RDOC should be RODC On pages 164 and 165 there are multiple references to RDOC which should be RODC. Change: "RDOC, however, solves this dilemma by providing a secure way to have a domain controller at your branch office. The only requirement for using RDOC is that the domain controller that holds the PDC Emulator FSMO role on your network has to be running Windows Server 2008. Once this is the case and you’ve deployed an RDOC at your branch office, changes made to the directory on your normal (writable) domain controllers replicate to the RDOC, but nothing replicates in the opposite direction. That’s because the directory database of a RDOC is read-only, so you can’t write anything to it locally—it has to receive all changes to its database via replication from another (writable) domain controller. (RDOCs can’t replicate with each other either, so there’s no point having more than one RDOC at a given site—plus it could cause inconsistent logon experiences for users if you did do this.) So RDOC replication is completely unidirectional—and this applies to DFS replication traffic as well. RDOCs also advertise themselves as the Key Distribution Center (KDC) for the branch office where they reside, so they handle all requests for Kerberos tickets from user and computer accounts at the remote site. RDOCs don’t store user or computer credentials in their directory database, however; so when a user at the branch office tries to log on, the RDOC contacts a writable DC at the hub site to request a copy of the user’s credentials. How the hub DC responds to the RDOC’s request depends on how the Password Replication Policy is configured for that RDOC. If the policy says that the user’s credentials can be replicated to the RDOC, the writable DC does this, and the RDOC caches the credentials for future use (until the user’s credentials change). The result of all this is that RDOCs generally have few credentials stored on them. So if an RDOC somehow gets stolen (remember the DC cleaning guy), only those credentials are compromised and replacing them is much less work than rebuilding your entire directory from scratch. Another feature of RDOCs is that a domain administrator can delegate the local administrator role for an RDOC to an ordinary domain user. This can be very useful for smaller branch offices that have no full-time expert IT person on site. So if you need to load a new driver into your DC at a remote site, you can just give instructions to your “admin” by phone on how to do this. The admin is simply an ordinary user who can follow instructions, and delegating RDOC admin rights to him doesn’t enable him to perform any domain-wide administrative tasks or log on to a writable DC at headquarters—the damage he can do is limited to wrecking only the RDOC." To: "RODC, however, solves this dilemma by providing a secure way to have a domain controller at your branch office. The only requirement for using RODC is that the domain controller that holds the PDC Emulator FSMO role on your network has to be running Windows Server 2008. Once this is the case and you’ve deployed an RODC at your branch office, changes made to the directory on your normal (writable) domain controllers replicate to the RODC, but nothing replicates in the opposite direction. That’s because the directory database of a RODC is read-only, so you can’t write anything to it locally—it has to receive all changes to its database via replication from another (writable) domain controller. (RODCs can’t replicate with each other either, so there’s no point having more than one RODC at a given site—plus it could cause inconsistent logon experiences for users if you did do this.) So RODC replication is completely unidirectional—and this applies to DFS replication traffic as well. RODCs also advertise themselves as the Key Distribution Center (KDC) for the branch office where they reside, so they handle all requests for Kerberos tickets from user and computer accounts at the remote site. RODCs don’t store user or computer credentials in their directory database, however; so when a user at the branch office tries to log on, the RODC contacts a writable DC at the hub site to request a copy of the user’s credentials. How the hub DC responds to the RODC’s request depends on how the Password Replication Policy is configured for that RODC. If the policy says that the user’s credentials can be replicated to the RODC, the writable DC does this, and the RODC caches the credentials for future use (until the user’s credentials change). The result of all this is that RODCs generally have few credentials stored on them. So if an RODC somehow gets stolen (remember the DC cleaning guy), only those credentials are compromised and replacing them is much less work than rebuilding your entire directory from scratch. Another feature of RODCs is that a domain administrator can delegate the local administrator role for an RODC to an ordinary domain user. This can be very useful for smaller branch offices that have no full-time expert IT person on site. So if you need to load a new driver into your DC at a remote site, you can just give instructions to your “admin” by phone on how to do this. The admin is simply an ordinary user who can follow instructions, and delegating RODC admin rights to him doesn’t enable him to perform any domain-wide administrative tasks or log on to a writable DC at headquarters—the damage he can do is limited to wrecking only the RODC."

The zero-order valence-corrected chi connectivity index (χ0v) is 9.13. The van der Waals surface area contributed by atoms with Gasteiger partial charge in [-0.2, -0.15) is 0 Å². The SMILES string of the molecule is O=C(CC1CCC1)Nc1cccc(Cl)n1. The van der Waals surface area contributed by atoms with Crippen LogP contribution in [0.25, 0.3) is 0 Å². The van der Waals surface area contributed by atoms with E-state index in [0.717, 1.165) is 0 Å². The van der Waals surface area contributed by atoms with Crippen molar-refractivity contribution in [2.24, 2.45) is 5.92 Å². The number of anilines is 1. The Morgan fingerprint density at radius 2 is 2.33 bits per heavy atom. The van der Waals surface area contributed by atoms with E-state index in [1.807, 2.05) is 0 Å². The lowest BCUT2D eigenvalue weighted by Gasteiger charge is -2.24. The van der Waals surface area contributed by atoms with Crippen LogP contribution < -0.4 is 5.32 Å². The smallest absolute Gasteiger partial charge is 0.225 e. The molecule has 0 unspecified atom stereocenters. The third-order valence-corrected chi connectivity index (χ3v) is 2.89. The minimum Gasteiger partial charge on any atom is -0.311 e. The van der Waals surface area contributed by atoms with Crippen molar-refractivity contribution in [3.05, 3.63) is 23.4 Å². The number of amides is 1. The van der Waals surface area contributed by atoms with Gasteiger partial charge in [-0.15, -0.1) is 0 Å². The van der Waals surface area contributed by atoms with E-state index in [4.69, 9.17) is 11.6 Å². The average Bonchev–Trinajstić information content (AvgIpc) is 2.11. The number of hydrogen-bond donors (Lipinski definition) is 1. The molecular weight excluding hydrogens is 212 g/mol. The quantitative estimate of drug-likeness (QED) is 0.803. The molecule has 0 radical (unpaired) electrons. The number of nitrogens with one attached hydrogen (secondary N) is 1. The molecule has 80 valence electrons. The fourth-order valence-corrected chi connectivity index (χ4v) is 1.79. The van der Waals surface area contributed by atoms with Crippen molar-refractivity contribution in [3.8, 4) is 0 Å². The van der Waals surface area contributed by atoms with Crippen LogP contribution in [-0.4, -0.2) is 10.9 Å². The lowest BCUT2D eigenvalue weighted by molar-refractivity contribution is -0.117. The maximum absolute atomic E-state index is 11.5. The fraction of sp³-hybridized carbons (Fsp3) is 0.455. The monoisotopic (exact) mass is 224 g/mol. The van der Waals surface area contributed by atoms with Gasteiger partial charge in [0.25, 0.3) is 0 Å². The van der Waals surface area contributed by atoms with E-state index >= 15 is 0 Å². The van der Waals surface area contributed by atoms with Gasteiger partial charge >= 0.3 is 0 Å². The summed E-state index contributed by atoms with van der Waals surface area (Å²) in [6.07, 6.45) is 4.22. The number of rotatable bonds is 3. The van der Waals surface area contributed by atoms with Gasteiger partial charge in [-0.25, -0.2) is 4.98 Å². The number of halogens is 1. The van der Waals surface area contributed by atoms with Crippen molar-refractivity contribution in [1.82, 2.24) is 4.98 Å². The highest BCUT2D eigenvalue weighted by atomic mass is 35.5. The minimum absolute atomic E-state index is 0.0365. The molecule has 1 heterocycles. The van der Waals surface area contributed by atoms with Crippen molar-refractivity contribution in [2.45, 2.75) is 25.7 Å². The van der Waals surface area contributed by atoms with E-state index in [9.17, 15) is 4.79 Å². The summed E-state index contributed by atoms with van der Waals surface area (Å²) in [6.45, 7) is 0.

Microsoft Press  Jul 13, 2010 
Printed
Page 229

Sentence is missing the word not On page 229, the sentence immediately after the image is missing the word not. Change: "Note the Configuration button that was displayed when we accessed this page as an ordinary user." To: "Note the Configuration button that was not displayed when we accessed this page as an ordinary user." Microsoft Press is committed to providing informative and accurate books. All comments and corrections listed above are ready for inclusion in future printings of this book. If you have a later printing of this book, it may already contain most or all of the above corrections.

Microsoft Press  May 06, 2010